Type: Fretted > Box Zither > Chordophone.
Hornbostel-Sachs No#: 314.122.4
Region: Scandinavia & Northern Europe.
Description: Although a variety of box zithers exists through out Europe. The German scheitholt and the Swedish Hummel have been suggested as the predecessor of the langeleik. However, in 1980 a langeleik dated as early as 1524 was uncovered on a farm in Vibergsroa, Gjøvik, Norway. This instrument predates any documented occurrences of the scheitholt, the hummel or any other similar instrument.
History: The older Langeleik types were tuned after Pythagorean fashion, based on pure fifths and octaves, with variable smaller intervals. Thus, the pitches could easily be moved between more sombre “low” intervals and the more bright major ones.
The fixed Langeleik with a recognizable major scale is dated to after 1850. After this change intonation, many players had to change their melodies, or find new ones, as the older repertoire no longer fitted into the new system.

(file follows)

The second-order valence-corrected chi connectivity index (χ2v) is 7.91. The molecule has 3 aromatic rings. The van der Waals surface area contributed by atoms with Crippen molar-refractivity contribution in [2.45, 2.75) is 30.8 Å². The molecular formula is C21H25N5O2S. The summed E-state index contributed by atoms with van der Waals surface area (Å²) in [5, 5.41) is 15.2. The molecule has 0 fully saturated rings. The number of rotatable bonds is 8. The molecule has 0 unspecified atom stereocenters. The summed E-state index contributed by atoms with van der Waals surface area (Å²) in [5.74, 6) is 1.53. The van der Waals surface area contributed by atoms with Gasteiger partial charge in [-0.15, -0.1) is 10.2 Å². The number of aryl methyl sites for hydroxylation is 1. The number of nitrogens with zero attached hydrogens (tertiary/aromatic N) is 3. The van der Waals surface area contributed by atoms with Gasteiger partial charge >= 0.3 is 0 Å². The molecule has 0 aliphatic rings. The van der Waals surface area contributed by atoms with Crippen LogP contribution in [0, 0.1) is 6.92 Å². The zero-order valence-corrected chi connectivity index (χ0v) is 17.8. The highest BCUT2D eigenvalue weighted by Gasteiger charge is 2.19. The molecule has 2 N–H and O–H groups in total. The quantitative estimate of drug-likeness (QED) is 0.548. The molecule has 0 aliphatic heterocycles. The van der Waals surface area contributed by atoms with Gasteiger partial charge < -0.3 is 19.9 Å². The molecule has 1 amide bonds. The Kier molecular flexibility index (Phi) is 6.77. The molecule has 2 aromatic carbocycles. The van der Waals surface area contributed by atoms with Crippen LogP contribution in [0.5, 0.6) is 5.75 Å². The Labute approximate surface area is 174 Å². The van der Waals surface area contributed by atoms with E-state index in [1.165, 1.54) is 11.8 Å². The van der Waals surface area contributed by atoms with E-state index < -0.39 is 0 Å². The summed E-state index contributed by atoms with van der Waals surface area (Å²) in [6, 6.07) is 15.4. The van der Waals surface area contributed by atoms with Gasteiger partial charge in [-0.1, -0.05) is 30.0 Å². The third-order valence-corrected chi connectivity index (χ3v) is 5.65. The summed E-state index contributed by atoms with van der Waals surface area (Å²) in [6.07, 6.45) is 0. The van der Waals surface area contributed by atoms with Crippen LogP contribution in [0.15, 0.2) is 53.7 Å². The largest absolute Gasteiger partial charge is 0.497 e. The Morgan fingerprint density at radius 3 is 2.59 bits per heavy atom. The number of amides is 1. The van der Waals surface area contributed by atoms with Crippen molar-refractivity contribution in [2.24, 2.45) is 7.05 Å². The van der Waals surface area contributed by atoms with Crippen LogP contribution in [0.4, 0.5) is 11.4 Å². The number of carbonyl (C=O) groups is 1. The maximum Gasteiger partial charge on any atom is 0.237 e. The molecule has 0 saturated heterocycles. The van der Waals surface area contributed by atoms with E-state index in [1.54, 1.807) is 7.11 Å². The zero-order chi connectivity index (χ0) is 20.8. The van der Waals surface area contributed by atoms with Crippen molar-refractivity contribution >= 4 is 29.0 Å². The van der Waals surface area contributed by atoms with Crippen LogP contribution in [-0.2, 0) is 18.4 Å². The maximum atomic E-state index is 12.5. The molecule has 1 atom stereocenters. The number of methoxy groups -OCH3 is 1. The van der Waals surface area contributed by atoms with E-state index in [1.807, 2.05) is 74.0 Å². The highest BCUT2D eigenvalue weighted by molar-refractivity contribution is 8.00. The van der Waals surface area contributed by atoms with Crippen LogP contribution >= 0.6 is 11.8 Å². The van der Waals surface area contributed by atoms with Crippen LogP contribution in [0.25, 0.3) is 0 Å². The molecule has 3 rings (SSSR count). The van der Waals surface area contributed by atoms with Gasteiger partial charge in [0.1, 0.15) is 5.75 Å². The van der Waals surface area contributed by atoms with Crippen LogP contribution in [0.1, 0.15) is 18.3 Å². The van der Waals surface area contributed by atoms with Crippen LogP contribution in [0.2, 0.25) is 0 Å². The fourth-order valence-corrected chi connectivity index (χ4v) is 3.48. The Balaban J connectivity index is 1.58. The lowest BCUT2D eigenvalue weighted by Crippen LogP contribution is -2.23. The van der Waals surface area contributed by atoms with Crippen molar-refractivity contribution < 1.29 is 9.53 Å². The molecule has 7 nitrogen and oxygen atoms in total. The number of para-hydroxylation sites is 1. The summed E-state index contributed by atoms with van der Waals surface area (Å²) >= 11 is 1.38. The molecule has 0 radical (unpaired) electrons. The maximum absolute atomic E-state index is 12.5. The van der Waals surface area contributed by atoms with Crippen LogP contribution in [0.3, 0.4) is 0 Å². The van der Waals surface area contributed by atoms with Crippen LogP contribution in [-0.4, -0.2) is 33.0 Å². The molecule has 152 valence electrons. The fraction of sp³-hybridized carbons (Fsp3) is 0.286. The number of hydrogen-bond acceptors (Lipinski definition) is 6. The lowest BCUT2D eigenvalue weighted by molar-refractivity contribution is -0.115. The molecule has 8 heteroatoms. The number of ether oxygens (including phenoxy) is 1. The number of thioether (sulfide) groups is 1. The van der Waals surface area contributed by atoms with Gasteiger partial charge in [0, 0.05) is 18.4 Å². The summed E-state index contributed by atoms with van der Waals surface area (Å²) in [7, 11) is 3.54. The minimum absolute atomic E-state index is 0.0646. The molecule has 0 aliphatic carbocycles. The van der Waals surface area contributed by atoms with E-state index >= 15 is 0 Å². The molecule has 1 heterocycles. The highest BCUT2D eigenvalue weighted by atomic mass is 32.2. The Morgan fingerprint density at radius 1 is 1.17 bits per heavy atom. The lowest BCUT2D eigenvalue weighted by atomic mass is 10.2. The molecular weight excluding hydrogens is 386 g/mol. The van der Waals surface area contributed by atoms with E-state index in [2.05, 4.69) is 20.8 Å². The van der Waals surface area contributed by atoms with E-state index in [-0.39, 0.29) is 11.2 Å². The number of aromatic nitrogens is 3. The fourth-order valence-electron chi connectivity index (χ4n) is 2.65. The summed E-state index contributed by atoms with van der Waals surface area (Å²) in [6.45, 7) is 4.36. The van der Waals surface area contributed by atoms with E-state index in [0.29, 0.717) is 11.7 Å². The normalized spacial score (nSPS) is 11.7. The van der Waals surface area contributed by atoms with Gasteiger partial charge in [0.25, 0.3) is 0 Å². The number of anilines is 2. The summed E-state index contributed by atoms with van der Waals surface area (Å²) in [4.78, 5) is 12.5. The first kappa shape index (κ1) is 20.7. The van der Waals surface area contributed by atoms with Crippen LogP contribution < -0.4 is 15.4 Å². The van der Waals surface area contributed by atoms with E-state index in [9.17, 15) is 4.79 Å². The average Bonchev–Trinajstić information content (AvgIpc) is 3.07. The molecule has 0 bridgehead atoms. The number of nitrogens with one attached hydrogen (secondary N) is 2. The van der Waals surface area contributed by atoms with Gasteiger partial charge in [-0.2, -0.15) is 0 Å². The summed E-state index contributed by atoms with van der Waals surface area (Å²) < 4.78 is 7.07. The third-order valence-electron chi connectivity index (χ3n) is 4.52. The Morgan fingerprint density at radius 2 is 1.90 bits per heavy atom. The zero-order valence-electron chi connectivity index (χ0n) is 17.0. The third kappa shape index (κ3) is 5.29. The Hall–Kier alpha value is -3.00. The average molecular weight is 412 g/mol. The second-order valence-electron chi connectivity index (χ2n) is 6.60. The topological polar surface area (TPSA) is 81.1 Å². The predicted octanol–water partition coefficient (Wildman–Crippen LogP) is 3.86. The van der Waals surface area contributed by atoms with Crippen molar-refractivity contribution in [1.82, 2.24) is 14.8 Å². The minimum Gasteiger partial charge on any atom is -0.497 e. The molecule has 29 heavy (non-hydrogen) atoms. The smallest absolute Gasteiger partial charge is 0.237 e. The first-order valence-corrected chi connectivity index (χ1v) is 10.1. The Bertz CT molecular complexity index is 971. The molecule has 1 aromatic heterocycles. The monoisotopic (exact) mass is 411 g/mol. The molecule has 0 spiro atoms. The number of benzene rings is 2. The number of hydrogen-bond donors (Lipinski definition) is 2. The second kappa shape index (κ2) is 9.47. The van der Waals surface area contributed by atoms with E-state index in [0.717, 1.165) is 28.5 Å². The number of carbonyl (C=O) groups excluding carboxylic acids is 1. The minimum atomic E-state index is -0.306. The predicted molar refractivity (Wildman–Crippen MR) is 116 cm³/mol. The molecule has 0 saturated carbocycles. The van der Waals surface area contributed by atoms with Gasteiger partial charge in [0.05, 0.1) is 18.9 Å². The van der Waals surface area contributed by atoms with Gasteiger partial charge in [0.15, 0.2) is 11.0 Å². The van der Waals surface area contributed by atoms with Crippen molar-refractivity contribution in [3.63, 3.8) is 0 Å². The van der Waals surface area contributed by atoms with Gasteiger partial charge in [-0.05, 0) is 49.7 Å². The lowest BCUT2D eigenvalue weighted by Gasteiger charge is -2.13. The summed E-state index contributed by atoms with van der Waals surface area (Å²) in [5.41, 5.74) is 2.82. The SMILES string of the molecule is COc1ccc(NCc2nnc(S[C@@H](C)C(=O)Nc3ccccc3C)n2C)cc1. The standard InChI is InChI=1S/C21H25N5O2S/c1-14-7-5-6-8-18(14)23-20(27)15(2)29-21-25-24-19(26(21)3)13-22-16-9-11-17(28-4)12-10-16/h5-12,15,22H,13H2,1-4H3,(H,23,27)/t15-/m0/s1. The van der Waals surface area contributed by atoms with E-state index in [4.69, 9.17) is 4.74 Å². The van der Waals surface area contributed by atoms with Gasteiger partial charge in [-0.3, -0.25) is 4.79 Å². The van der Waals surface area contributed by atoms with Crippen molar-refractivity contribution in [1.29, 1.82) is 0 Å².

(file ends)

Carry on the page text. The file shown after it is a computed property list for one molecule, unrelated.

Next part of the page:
Varieties: Early langeleik are basically rectangular in shape, and often have an open bottom. They usually have five or six strings. They often had unique traditional scales other than the modern major scale [using 3/4 tones, etc.]. Especially the third and seventh tend to be different.
he third is often neutral [between a major and minor third] and the seventh tends to be lower than the modern leading tone. Modern langeleik are somewhat curved, being wider at the middle, as it is the experience of modern instrument makers that this makes the instrument sound louder. They are all tuned to a major scale.
Construction: The Langeleik has one melody and up to eight drone strings. Under the melody string there are seven frets per octave, forming a diatonic major scale. The drone strings are tuned to a triad. The langeleik is tuned to about an A, though on score the C major key is used, as if the instrument were tuned in C. This is for simplification of both writing and reading, by circumventing the use of accidentals.